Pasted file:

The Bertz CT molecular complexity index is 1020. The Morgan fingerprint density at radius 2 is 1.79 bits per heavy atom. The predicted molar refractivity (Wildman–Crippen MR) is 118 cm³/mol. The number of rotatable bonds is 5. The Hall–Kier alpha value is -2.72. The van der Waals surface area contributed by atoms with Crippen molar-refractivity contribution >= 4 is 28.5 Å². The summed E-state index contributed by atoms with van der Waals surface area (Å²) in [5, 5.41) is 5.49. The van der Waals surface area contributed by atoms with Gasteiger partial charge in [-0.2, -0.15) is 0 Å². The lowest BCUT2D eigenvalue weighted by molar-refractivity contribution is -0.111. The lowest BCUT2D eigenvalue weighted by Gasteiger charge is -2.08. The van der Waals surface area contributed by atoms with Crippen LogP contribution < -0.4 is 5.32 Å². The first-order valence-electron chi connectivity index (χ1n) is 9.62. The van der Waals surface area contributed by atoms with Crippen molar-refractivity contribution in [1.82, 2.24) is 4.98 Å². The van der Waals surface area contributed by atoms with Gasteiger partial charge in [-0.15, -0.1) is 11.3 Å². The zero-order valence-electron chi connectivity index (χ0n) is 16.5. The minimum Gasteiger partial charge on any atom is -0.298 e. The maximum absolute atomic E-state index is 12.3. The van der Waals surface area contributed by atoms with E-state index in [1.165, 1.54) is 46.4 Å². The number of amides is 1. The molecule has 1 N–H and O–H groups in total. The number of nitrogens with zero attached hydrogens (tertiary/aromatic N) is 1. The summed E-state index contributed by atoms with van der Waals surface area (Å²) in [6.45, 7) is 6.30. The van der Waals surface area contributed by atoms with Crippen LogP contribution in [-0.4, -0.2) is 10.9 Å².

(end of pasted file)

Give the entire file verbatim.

The Bertz CT molecular complexity index is 1020. The Morgan fingerprint density at radius 2 is 1.79 bits per heavy atom. The predicted molar refractivity (Wildman–Crippen MR) is 118 cm³/mol. The number of rotatable bonds is 5. The Hall–Kier alpha value is -2.72. The van der Waals surface area contributed by atoms with Crippen molar-refractivity contribution >= 4 is 28.5 Å². The summed E-state index contributed by atoms with van der Waals surface area (Å²) in [5, 5.41) is 5.49. The van der Waals surface area contributed by atoms with Gasteiger partial charge in [-0.2, -0.15) is 0 Å². The lowest BCUT2D eigenvalue weighted by molar-refractivity contribution is -0.111. The lowest BCUT2D eigenvalue weighted by Gasteiger charge is -2.08. The van der Waals surface area contributed by atoms with Crippen LogP contribution < -0.4 is 5.32 Å². The first-order valence-electron chi connectivity index (χ1n) is 9.62. The van der Waals surface area contributed by atoms with Crippen molar-refractivity contribution in [1.82, 2.24) is 4.98 Å². The van der Waals surface area contributed by atoms with Gasteiger partial charge in [-0.15, -0.1) is 11.3 Å². The zero-order valence-electron chi connectivity index (χ0n) is 16.5. The minimum Gasteiger partial charge on any atom is -0.298 e. The maximum absolute atomic E-state index is 12.3. The van der Waals surface area contributed by atoms with E-state index in [1.165, 1.54) is 46.4 Å². The number of amides is 1. The molecule has 1 N–H and O–H groups in total. The number of nitrogens with zero attached hydrogens (tertiary/aromatic N) is 1. The summed E-state index contributed by atoms with van der Waals surface area (Å²) in [6.45, 7) is 6.30. The van der Waals surface area contributed by atoms with Crippen LogP contribution in [-0.4, -0.2) is 10.9 Å².